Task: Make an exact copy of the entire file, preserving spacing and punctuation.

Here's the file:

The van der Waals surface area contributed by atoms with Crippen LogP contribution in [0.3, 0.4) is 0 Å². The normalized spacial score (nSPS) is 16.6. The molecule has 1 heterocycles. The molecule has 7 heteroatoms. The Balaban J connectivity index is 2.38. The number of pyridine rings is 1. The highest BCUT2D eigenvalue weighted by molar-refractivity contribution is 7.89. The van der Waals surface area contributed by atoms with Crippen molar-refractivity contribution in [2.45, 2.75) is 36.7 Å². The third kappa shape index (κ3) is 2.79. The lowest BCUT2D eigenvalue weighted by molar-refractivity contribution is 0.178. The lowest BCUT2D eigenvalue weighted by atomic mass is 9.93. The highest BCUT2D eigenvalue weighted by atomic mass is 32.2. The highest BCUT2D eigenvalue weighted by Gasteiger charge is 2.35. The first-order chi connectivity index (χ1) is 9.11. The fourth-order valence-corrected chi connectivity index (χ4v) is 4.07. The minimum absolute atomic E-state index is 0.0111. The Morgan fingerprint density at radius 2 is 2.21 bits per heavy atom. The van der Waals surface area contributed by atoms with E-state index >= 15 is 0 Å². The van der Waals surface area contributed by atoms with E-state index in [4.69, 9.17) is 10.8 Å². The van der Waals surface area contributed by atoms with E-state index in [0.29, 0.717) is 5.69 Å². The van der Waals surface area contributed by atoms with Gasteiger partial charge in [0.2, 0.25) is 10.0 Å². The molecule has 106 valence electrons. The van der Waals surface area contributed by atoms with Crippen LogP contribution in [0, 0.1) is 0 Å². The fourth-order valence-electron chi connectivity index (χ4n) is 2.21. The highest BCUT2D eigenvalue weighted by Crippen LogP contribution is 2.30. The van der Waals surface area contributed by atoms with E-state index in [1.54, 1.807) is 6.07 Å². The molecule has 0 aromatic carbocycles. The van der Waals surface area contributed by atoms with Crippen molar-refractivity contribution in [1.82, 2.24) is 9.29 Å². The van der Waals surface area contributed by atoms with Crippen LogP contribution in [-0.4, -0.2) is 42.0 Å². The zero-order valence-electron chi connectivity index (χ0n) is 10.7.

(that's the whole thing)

The van der Waals surface area contributed by atoms with Crippen LogP contribution in [0.3, 0.4) is 0 Å². The normalized spacial score (nSPS) is 16.6. The molecule has 1 heterocycles. The molecule has 7 heteroatoms. The Balaban J connectivity index is 2.38. The number of pyridine rings is 1. The highest BCUT2D eigenvalue weighted by molar-refractivity contribution is 7.89. The van der Waals surface area contributed by atoms with Crippen molar-refractivity contribution in [2.45, 2.75) is 36.7 Å². The third kappa shape index (κ3) is 2.79. The lowest BCUT2D eigenvalue weighted by molar-refractivity contribution is 0.178. The lowest BCUT2D eigenvalue weighted by atomic mass is 9.93. The highest BCUT2D eigenvalue weighted by atomic mass is 32.2. The highest BCUT2D eigenvalue weighted by Gasteiger charge is 2.35. The first-order chi connectivity index (χ1) is 9.11. The fourth-order valence-corrected chi connectivity index (χ4v) is 4.07. The minimum absolute atomic E-state index is 0.0111. The Morgan fingerprint density at radius 2 is 2.21 bits per heavy atom. The van der Waals surface area contributed by atoms with E-state index >= 15 is 0 Å². The van der Waals surface area contributed by atoms with E-state index in [4.69, 9.17) is 10.8 Å². The van der Waals surface area contributed by atoms with E-state index in [0.29, 0.717) is 5.69 Å². The van der Waals surface area contributed by atoms with Gasteiger partial charge in [0.2, 0.25) is 10.0 Å². The molecule has 106 valence electrons. The van der Waals surface area contributed by atoms with Crippen LogP contribution in [0, 0.1) is 0 Å². The fourth-order valence-electron chi connectivity index (χ4n) is 2.21. The highest BCUT2D eigenvalue weighted by Crippen LogP contribution is 2.30. The van der Waals surface area contributed by atoms with E-state index in [1.54, 1.807) is 6.07 Å². The molecule has 0 aromatic carbocycles. The van der Waals surface area contributed by atoms with Crippen molar-refractivity contribution in [1.82, 2.24) is 9.29 Å². The van der Waals surface area contributed by atoms with Crippen LogP contribution in [-0.4, -0.2) is 42.0 Å². The zero-order valence-electron chi connectivity index (χ0n) is 10.7.